Truth and Reconciliation Commission
Grenada
Report on certain political events
which occurred in Grenada 1976-1991

VOLUME ONE

PART 1

Section 1:

LEGISLATION GOVERNING THE APPOINTMENT
OF THE TRUTH AND RECONCILIATION COMMISSION

The Truth and Reconciliation Commission of Grenada comprising three Commissioners and a Secretary; was appointed on the 4th September 2001, by His Excellency the Governor-General of Grenada, Sir Daniel Charles Williams GCMG in exercise of powers vested in him by Section 2 of the Commissions of Inquiry Act, Chapter 58 of the Revised Laws of Grenada 1990, and acting in accordance with the advice of the Cabinet of Grenada.

Section 2 of the Commissions of Inquiry Act provides that -

It shall be lawful for the Governor-General, whenever he shall deem it advisable, to issue a Commission, appointing one or more Commissioners, and authorizing the Commissioners, or any quorum of them therein mentioned, to inquire into the conduct or management of any department of f1he public service, or of any public or local institution or the conduct of any public officer or of any parish or district of Grenada; or into any matter of which an inquiry would, in the opinion of the Governor-General, for the public welfare. Each such Commission shall specify the subject of inquiry and may, in the discretion of the Governor-General, if there is more than one Commissioner, direct which Commissioner shall be chairman, and direct where and when the inquiry shall be made and the Report thereof rendered, and prescribe how the Commission shall be executed, and may direct whether the inquiry shall or shall not be held in public, In the absence of a direction to the contrary, the inquiry shall be held in public, but the Commissioners shall nevertheless be entitled to exclude any particular person or persons for the preservation of order, for the due conduct of the inquiry, or for any other reason.

Some other important provisions of the Commissions of Inquiry Act -

  1. require the Commissioners to make a full, faithful and impartial inquiry into the matter specified in the Commission; to report the result of the inquiry to the Governor-General:(Section 7);
  2. allow the Commission to make rules for its own guidance and for the conduct and management of the proceedings before it. (Section 9);
  3. protect the Commissioners from arrest or suit for anything done while acting as such (Section 10);
  4. empower the Commissioners to summon and examine witnesses and call for the production of documents;
  5. make it obligatory upon pain of penalty, for all persons summoned to attend and give evidence or product documents before the Commission to obey the summons and to have their expenses paid for so attending (Section 11);
  6. provide, upon pain of penalty, against persons willfully giving false evidence before the Commission and producing false documents with intent to deceive the Commission (Section 12);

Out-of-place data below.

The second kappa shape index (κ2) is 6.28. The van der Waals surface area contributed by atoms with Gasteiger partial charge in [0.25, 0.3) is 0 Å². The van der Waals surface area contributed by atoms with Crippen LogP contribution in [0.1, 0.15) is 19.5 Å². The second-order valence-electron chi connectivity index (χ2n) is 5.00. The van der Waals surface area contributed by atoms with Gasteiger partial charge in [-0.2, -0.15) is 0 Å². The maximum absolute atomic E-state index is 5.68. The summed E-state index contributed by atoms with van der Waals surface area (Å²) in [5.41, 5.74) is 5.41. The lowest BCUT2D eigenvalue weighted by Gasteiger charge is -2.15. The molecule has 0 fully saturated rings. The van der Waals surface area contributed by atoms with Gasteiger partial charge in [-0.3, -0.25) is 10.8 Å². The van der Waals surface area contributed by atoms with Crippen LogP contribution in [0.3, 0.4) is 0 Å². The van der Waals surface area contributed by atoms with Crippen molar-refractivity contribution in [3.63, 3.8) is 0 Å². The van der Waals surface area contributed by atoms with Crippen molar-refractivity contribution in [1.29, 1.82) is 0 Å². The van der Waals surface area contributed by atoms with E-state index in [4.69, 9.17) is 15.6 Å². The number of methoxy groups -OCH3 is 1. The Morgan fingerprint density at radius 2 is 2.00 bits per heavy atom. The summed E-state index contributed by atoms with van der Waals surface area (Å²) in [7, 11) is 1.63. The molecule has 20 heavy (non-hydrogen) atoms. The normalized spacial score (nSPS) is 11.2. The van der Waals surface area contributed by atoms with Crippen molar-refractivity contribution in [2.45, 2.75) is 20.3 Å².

7. allow persons appearing before the Commission to be represented by legal counsel who may, so far as the Commission thinks proper, appear and ask questions concerning matters relevant to the inquiry (Section 18 and 19).

It should be noted even though not expressly so provided by the Act, that statements, letters, memoranda and similar written information submitted to the Commission without the appearance of the persons who submit them would be expected to be governed by the foregoing sanctions and privileges mutatis mutandis.

The constituent nature of the inquiry as envisaged by the Act, being inquisitorial and not adversarial, there could be no right of cross-examination and it is for the Commission to grant leave, if it so considers, for cross-examination to be conducted by anyone else.

It should also be noted that Section 11 of the Act provides that no person giving evidence before the Commission shall be compellable to criminate himself and that such person enjoys entitlement to the same privileges as those of a witness giving evidence before the High Court.

The Commission was itself aware and was careful to remind persons appearing before it at oral hearings and at public outreach meetings, that the Commission was not a Court of law and was not constituted or empowered to find anyone guilty of any criminal offence or to condemn anyone for any act disclosed as done while giving evidence at oral hearings or speaking at public meetings held in the communities in which such meetings were convened.

Accordingly, the nature, scope and purpose of the Commission's inquiry within the ambit of its terms of reference and as authorized by the Commissions of Inquiry Act were not binding or judgmental in the legal sense, but instead enabled the Commission to lawfully act as a fact finding and advisory body. Albeit with specified coercive powers relating to the appearance of witnesses and the production of documents.

Next: Part 1, Section 2      Contents: TRC Report

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